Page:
1. When the frequency is removed from the equipment's channel centre frequency by more than 50% up to and including 100% of the channel bandwidth, the attenuation shall be at least 25 dB, measured with a bandwidth of 300 Hz;
  2. When the frequency is removed from the equipment's channel centre frequency by more than 100% up to and including 250% of the channel bandwidth, the attenuation shall be at least 35 dB, measured with a bandwidth of 300 Hz;
  3. When the frequency is removed from the equipment's channel centre frequency by more than 250% of the channel bandwidth, the attenuation for on-board aircraft transmitters shall be at least 40 dB; and the attenuation for ground transmitters shall be at least 43 + 10 log10 P (in watts) dB, measured with a bandwidth of 3 kHz.
The emission mask is shown in Figure 1.

So, even a regular airband transmitter is only required to have spurious signals at 100 kHz from the intended frequency attenuated by 35 dB. Should we expect that an ELT, with relaxed specifications would necessarily achieve the 41.5 dB attenuation required to provide the kind of range indication that CASARA Ottawa claims? How many different beacons vs airborne receiver combinations did they test to arrive at this conclusion? Were all the beacons tested by an approved avionics shop to ensure they conformed to ELT performance requirements? Were the beacon batteries providing the specified voltage and current? If any of these specifications or requirements were not met, then the ELT would not be producing the specified output power which could account for the attenuation. So, is the airborne reception range of an ELT when off-tuned 100 kHz less than two nautical miles? Or is this more unsubstantiated or imagined data similar to that used to support the Cardinal Pass? What harm can these claims do? Most of these questions can only be answered if CASARA Ottawa is willing to publish their experimental data. The last is quite easy to answer.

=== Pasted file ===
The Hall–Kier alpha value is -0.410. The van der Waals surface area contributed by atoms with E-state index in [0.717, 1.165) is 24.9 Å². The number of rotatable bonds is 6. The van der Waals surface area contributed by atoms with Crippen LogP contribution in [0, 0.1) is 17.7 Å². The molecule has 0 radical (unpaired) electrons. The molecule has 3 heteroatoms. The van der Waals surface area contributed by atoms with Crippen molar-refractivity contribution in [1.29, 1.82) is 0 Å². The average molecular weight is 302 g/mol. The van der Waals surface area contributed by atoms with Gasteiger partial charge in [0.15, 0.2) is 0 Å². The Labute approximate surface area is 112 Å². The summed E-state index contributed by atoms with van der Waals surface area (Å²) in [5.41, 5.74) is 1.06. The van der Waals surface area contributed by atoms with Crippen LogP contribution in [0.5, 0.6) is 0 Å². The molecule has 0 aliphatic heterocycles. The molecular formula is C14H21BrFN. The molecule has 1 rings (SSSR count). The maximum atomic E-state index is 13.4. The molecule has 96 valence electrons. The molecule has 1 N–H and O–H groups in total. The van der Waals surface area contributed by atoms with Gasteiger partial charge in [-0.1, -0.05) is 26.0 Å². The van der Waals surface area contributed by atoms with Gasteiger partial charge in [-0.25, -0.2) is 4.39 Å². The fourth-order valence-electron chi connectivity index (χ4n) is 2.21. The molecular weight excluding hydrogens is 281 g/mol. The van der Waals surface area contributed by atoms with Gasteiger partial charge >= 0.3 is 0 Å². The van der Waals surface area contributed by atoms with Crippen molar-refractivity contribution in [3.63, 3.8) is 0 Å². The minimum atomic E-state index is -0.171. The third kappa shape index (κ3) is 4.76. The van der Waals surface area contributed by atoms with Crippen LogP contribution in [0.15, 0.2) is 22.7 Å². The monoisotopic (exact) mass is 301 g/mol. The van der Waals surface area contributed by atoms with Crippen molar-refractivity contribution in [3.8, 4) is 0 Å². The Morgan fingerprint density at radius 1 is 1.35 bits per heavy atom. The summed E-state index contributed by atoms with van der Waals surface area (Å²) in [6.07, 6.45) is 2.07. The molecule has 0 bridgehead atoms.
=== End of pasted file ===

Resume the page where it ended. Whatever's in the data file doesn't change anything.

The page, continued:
If we again use the Friis transmission equation we can work out the range necessary to provide the total attenuation needed to reduce the signal to an undetectable level at the 100 kHz offset. Using 30 dB at 100 kHz the result is about 7 nautical miles. The harm is quite apparent. Working from the assumption that the CASARA Ottawa document is correct, a search team could conclude they are less than two nautical miles from the ELT when they are in fact much further away. This could significantly delay the arrival of rescue personnel at the crash site as the search is concentrated several miles away.

Of course, different ELT beacons could have very different spurious attenuation at 100 kHz. All of the beacons available to CASARA Ottawa may have spurious emissions attenuated by 41.5 dB at 100 kHz. But does that tell us anything about the entire population of ELTs? On the other hand, if an actual search team is equipped with a more sensitive receiver, or the actual ELT has a good ground giving it more gain the situation could be even worse. And there are several other unknowable (in the case of a plane crash) parameters. All of this is also ignoring any propagation effects that may also be in play. But that should show up in the experimental data that CASARA Ottawa should be able to provide to justify their claims. I have requested this data from CASARA, let's see if they are willing and able to provide it. But really there are so many unknowable variables, no one should try to estimate range to an ELT based on the dubious indication of received signal strength provided by off-tuning.